A basic example: The player first travels through these 6 rooms (section A). There is a key. Player opens a door in section B, which leads to 6 more rooms (section B), and another key. Key opens another door inside of section B, which leads to a large enemy. Killing the large enemy leads to a treasure room.These sections don't necessarily need to be physically separate rooms. Perhaps the environment of a room changes so that you can only go through certain exits, maybe the room changes itself, maybe there is overlap in the sections based on some item you get that lets you move. Etc.
When I design the structure, I generally do have a few rough mechanics or events related to the dungeon in my head - it's hard to go off of absolutely nothing when you just have "a big dungeon".For example, one dungeon I decided that I wanted to have some big triggered events that open up new parts of the dungeon, and went from there. With these mechanics, I think of a segregation of the dungeon that makes sense for the necessary complexity at that stage in the game, roughly decide what keys go where, and then move on from there. The tutorial dungeon in Anodyne (pictured above) is incredibly deliberate in each room's design - it has a short latency for death in terms of returning to where you die, and object placement is intended to make the desired action very difficult to not do, in order to show the player what to do. More on those mechanics later and why this is important (basically, because it's the tutorial), but the structure is:Player solves easy puzzle.Player gets weapon.Player kills enemy for key.Player opens door, solves easy puzzle.End.How you teach the player how to do these things in a nonintrusive way is an entirely different ordeal, but that's for a later post. Two other points:
It's important to also take into account for player choice moving through the dungeon, if you have a lot of locked doors, absolutely be sure that you don't have a possibility where the player becomes permanently stuck! There's some easy-ish graph theory ways to think about this if you split sections that are lock-segregated (or event-segregated...or whatever your dungeon does) into vertices in a graph, and making sure each vertices has as many keys as it has outgoing edges (locks)...etc.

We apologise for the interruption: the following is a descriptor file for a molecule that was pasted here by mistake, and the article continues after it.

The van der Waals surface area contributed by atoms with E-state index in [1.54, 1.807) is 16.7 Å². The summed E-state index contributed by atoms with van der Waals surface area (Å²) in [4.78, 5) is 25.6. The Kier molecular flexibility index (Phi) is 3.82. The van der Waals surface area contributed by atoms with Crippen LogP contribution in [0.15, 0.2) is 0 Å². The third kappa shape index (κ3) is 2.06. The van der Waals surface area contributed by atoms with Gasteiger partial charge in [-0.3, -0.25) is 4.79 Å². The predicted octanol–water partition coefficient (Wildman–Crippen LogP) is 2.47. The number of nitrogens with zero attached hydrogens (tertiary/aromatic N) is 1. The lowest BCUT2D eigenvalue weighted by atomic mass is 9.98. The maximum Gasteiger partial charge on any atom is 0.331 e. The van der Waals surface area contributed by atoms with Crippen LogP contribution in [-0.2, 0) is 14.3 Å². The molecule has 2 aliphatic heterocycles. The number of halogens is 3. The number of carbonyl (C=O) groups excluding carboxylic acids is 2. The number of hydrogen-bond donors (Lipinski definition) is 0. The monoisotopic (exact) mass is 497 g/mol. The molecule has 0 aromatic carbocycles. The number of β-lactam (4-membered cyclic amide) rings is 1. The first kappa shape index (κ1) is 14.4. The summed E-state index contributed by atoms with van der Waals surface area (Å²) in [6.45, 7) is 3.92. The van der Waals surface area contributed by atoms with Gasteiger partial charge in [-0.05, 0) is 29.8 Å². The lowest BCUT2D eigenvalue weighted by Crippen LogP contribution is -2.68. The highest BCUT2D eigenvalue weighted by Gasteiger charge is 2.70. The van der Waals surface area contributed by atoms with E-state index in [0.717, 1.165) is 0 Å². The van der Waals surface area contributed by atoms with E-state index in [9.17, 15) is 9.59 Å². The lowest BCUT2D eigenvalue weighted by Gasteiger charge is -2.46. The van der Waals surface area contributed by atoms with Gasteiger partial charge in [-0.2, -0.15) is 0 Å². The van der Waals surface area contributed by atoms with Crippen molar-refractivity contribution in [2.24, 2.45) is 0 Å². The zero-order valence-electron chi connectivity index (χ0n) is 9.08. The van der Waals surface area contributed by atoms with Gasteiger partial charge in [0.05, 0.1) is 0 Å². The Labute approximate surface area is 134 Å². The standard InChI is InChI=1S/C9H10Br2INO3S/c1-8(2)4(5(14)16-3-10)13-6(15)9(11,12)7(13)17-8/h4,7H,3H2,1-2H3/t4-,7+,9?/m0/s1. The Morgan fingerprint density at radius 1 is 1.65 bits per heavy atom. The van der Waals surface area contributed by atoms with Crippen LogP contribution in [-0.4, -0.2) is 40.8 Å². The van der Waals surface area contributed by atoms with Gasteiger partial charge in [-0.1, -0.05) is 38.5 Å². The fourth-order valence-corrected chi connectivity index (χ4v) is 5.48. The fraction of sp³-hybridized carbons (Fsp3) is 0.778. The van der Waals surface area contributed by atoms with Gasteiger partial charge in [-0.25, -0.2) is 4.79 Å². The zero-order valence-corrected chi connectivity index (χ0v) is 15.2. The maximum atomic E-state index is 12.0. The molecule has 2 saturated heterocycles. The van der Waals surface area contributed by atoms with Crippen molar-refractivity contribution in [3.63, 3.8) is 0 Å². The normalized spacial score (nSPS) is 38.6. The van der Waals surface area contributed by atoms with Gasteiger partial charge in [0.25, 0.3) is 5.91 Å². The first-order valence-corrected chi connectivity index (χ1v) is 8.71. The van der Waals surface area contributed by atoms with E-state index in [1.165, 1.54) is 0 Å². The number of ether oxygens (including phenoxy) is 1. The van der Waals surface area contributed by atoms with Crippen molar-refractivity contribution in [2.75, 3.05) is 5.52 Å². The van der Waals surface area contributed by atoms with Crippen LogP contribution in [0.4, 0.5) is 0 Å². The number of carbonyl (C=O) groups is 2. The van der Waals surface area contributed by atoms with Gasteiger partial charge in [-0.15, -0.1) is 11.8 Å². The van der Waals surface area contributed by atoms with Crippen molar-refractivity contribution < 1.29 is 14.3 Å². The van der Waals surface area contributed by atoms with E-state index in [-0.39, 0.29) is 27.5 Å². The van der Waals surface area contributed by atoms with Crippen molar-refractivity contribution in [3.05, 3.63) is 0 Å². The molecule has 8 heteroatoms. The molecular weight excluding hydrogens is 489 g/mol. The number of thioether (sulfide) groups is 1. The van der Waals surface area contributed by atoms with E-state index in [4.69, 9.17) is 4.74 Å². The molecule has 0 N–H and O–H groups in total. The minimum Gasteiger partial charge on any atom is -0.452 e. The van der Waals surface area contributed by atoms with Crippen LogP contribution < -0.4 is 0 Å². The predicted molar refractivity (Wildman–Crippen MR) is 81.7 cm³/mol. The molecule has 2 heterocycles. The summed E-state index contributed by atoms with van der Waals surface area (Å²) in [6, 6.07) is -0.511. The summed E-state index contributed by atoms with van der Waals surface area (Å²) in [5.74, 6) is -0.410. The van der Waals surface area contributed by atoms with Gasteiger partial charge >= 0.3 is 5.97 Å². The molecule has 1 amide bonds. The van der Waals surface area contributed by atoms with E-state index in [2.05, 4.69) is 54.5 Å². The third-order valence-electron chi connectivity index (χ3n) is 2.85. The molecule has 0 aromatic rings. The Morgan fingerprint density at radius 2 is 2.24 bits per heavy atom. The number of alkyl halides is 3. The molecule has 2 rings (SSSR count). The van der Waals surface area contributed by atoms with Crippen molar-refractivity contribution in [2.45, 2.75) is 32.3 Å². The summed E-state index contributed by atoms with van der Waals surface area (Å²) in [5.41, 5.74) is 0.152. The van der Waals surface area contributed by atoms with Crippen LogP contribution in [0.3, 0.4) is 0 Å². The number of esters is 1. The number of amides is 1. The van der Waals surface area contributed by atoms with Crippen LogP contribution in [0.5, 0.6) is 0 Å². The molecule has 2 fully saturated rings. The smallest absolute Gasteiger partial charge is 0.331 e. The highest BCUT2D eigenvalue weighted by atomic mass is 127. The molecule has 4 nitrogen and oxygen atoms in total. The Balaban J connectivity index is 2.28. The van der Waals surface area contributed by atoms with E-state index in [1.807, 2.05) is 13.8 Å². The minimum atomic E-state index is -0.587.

Through designing dungeons I've been forgetting a bit how difficult it is at time to keep a picture of the dungeon in my head as I play it for the first time. When I say "complexity", I mean how much the player needs to passively keep in their head to avoid being totally lost and confused. In real life, navigating a one way street isn't very complex if you know where you need to go on the street. Navigating, say, Manhattan, is a tad more difficult - you need to maintain your bearings, for one, as well as be aware of the convention of increasing street and avenue numbers. In games, a dungeon can be very large in scale, but not have a "complex" structure, if it's one linear romp (note that doesn't necessarily make a BAD dungeon, it could be action packed, etc...). Or, a slightly smaller dungeon could be very complex if it has intertwining paths that are sometimes one-way depending on the dungeon state.
Scale and structure build off of one another. Most of these words don't have super strict meaning, and there really aren't rules so much as guidelines that strive to help create a sane experience for the player, but hopefully this will give you some things to think about if you want to design a level like this in a some Zelda-like of yours (or maybe it helps in other sorts of level designs!)
Follow me (seagaia2) on Twitter, and comment if you're interested in hearing more!
welcome to the 2nd edition of
Anodyne (Formerly intra) status updates, brought to you by me.Today, we discuss a few things. The overall structure of Intra, gameplay-wise, a short discussion on health, and then a blurb on Dungeon design with respect to zelda-likes.
For the marketing pitch:
Anodyne is a top-down, 2D adventure game through a boy’s mind, with a focus on exploration of surreal landscapes and dungeons”.
Cutting the bullshit attempt at summarizing a game in a couple of characters, Intra has:
Zelda-like dungeon exploration – grid of rooms with their own separate challenges, but also an overlying challenge and structure to the dungeon.
Focus on fewer-items-do-more – one item allows you to interact with most entities in the game, the other two are for aiding movement, and one other is…a secret! To aid combat, there are a few (like, 4) passive effects you can equip one-at-a-time that change combat in a small way.
Interaction and immersion through exploration outside of those dungeons – beaches, quiet fields, etc – via interacting with environmental objects, exploring the areas, talking briefly to NPCs, you get a gist of the world but still leaving room for some thinking on your part. Think, “Yume Nikki” in terms of sometimes-surreal, sometimes-realistic areas, but with some added guidance.